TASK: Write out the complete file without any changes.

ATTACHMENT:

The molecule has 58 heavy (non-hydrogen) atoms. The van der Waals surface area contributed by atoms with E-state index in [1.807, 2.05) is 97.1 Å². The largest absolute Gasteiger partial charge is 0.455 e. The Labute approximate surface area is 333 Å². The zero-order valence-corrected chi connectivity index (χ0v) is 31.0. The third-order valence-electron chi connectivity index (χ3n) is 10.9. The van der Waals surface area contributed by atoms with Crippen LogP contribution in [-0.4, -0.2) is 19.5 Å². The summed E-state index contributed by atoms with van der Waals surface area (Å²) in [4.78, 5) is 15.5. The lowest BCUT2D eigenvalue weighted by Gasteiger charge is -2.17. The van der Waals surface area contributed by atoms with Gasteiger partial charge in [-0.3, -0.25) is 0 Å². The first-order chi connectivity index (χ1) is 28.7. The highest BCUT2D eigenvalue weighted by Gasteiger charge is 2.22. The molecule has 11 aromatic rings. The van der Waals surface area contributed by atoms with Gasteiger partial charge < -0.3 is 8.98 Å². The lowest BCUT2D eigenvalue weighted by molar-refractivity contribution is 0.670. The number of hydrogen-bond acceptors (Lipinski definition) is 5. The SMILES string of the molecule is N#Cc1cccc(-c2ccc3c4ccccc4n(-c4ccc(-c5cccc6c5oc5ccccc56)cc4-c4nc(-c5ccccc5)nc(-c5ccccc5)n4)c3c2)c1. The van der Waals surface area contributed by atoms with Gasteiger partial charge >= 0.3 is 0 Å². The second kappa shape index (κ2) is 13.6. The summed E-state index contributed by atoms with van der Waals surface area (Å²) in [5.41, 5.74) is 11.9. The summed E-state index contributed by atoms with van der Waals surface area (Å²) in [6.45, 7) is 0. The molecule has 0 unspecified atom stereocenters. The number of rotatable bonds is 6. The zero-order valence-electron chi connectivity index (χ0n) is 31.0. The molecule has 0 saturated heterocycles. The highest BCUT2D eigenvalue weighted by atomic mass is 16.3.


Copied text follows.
The molecule has 58 heavy (non-hydrogen) atoms. The van der Waals surface area contributed by atoms with E-state index in [1.807, 2.05) is 97.1 Å². The largest absolute Gasteiger partial charge is 0.455 e. The Labute approximate surface area is 333 Å². The zero-order valence-corrected chi connectivity index (χ0v) is 31.0. The third-order valence-electron chi connectivity index (χ3n) is 10.9. The van der Waals surface area contributed by atoms with Crippen LogP contribution in [-0.4, -0.2) is 19.5 Å². The summed E-state index contributed by atoms with van der Waals surface area (Å²) in [4.78, 5) is 15.5. The lowest BCUT2D eigenvalue weighted by Gasteiger charge is -2.17. The van der Waals surface area contributed by atoms with Gasteiger partial charge in [-0.3, -0.25) is 0 Å². The first-order chi connectivity index (χ1) is 28.7. The highest BCUT2D eigenvalue weighted by Gasteiger charge is 2.22. The molecule has 11 aromatic rings. The van der Waals surface area contributed by atoms with Gasteiger partial charge < -0.3 is 8.98 Å². The lowest BCUT2D eigenvalue weighted by molar-refractivity contribution is 0.670. The number of hydrogen-bond acceptors (Lipinski definition) is 5. The SMILES string of the molecule is N#Cc1cccc(-c2ccc3c4ccccc4n(-c4ccc(-c5cccc6c5oc5ccccc56)cc4-c4nc(-c5ccccc5)nc(-c5ccccc5)n4)c3c2)c1. The van der Waals surface area contributed by atoms with Gasteiger partial charge >= 0.3 is 0 Å². The second kappa shape index (κ2) is 13.6. The summed E-state index contributed by atoms with van der Waals surface area (Å²) in [5.41, 5.74) is 11.9. The summed E-state index contributed by atoms with van der Waals surface area (Å²) in [6.45, 7) is 0. The molecule has 0 unspecified atom stereocenters. The number of rotatable bonds is 6. The zero-order valence-electron chi connectivity index (χ0n) is 31.0. The molecule has 0 saturated heterocycles. The highest BCUT2D eigenvalue weighted by atomic mass is 16.3.